Joan Davis, currently an Accepted editor and formerly head of pre-med advising at the University of Rochester, is contributing this post. If you would like to have Joan or any of Accepted’s editors edit your AMCAS essay, you can take advantage of Accepted’s early-bird medical discount and save 10% by purchasing on or before May 31, 2007.
When you’re applying to medical school, timing is everything.
It’s impossible to overstate the importance of timing in the medical school application process. In this context, “timing” has two meanings. The more obvious relates to beginning the application process as early as possible and completing each step with all deliberate speed. Being among the first to apply won’t guarantee you acceptance, but being late may very well guarantee a pile of the dreaded “thin envelopes.” If you don’t complete your applications until late fall or winter, you may be looking at no more than a place on waiting lists, no matter how strong your qualifications are.
Let’s back up a few steps to consider “timing” as it relates to the quality of your application. Are you the best candidate you can be now, or would another year or two make a significant difference? Be honest, and prepare yourself for some tough decisions. You’re eager to move ahead with your plans. If you’ve just finished your junior year of college, your parents may prefer that you enter medical school right after graduation. There’s the matter of student loans and how your repayment schedule will be affected if you take a break from full-time study. If you’re an older premed who has family obligations or has given up lucrative employment to prepare for medical school, you don’t want to delay any longer than is necessary. “Necessary” is the key word. Applying when you’re not at your best leads to rejection, which means that you won’t be in medical school next year anyway. Why not let the choice to take a year off and improve your qualifications be your own?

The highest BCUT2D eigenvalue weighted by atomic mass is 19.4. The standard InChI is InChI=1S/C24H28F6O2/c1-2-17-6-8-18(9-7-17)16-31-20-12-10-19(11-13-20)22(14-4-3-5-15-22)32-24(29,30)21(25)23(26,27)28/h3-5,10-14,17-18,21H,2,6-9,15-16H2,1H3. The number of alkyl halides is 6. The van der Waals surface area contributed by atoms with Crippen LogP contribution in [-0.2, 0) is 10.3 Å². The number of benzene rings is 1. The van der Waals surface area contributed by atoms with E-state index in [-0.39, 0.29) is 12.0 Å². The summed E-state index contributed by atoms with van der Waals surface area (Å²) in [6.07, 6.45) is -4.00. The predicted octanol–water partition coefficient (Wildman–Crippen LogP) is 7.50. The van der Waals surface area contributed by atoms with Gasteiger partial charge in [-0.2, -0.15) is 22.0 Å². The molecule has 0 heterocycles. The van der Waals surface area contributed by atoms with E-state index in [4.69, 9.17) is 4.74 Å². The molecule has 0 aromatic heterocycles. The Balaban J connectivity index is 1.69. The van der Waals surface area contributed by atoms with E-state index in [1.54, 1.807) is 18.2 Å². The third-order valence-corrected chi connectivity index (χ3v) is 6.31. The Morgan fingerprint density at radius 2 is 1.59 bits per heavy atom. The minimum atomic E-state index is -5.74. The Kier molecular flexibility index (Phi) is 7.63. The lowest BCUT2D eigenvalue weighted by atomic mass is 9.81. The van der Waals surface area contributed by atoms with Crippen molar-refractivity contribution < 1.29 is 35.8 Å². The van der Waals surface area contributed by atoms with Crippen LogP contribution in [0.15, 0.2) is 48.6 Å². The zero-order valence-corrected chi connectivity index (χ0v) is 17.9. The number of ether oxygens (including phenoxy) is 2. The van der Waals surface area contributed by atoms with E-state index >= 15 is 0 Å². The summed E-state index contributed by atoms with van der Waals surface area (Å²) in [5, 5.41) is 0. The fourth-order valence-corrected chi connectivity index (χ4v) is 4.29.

If you apply when you’re not at your very best, you may be looking at two years off rather than one. As a group, reapplicants to medical school have a significantly lower acceptance rate than first-time applicants. A school that didn’t find you attractive the first time around won’t consider you seriously until you present a substantially different application. Given that the new application cycle begins while the rejection letters from the previous cycle are still going out, how different can your second application be? You may need an additional year to make meaningful changes.
Consider delaying your application if any of the following apply to you:
- Your science GPA is borderline and you have more science courses to take during the coming academic year.
- You have not completed all of the science courses necessary for a good performance on the MCAT, so that you must either learn new material while reviewing old or attempt the test when you’re missing one or more large chunks of subject matter. It’s especially risky to try to prepare for the MCAT while you’re enrolled in a summer offering of biology, chemistry or physics. You may be so overextended that neither the test nor the course ends successfully.
- You have little or no experience in patient care settings. You need this experience in order to make a well-informed decision about medicine. In addition, schools give more weight to what you have done than to what you intend to do after you’ve sent off your applications. Two completed summers of emergency room volunteering make a much better impression than one which hasn’t yet begun.
“Anything worth doing is worth doing well.” It’s a very old saying, but it couldn’t be more appropriate to the competitive process of applying to medical school. You’ve waited this long and you’ve worked hard. What’s wrong with taking an additional year when it might make all the difference in your future?
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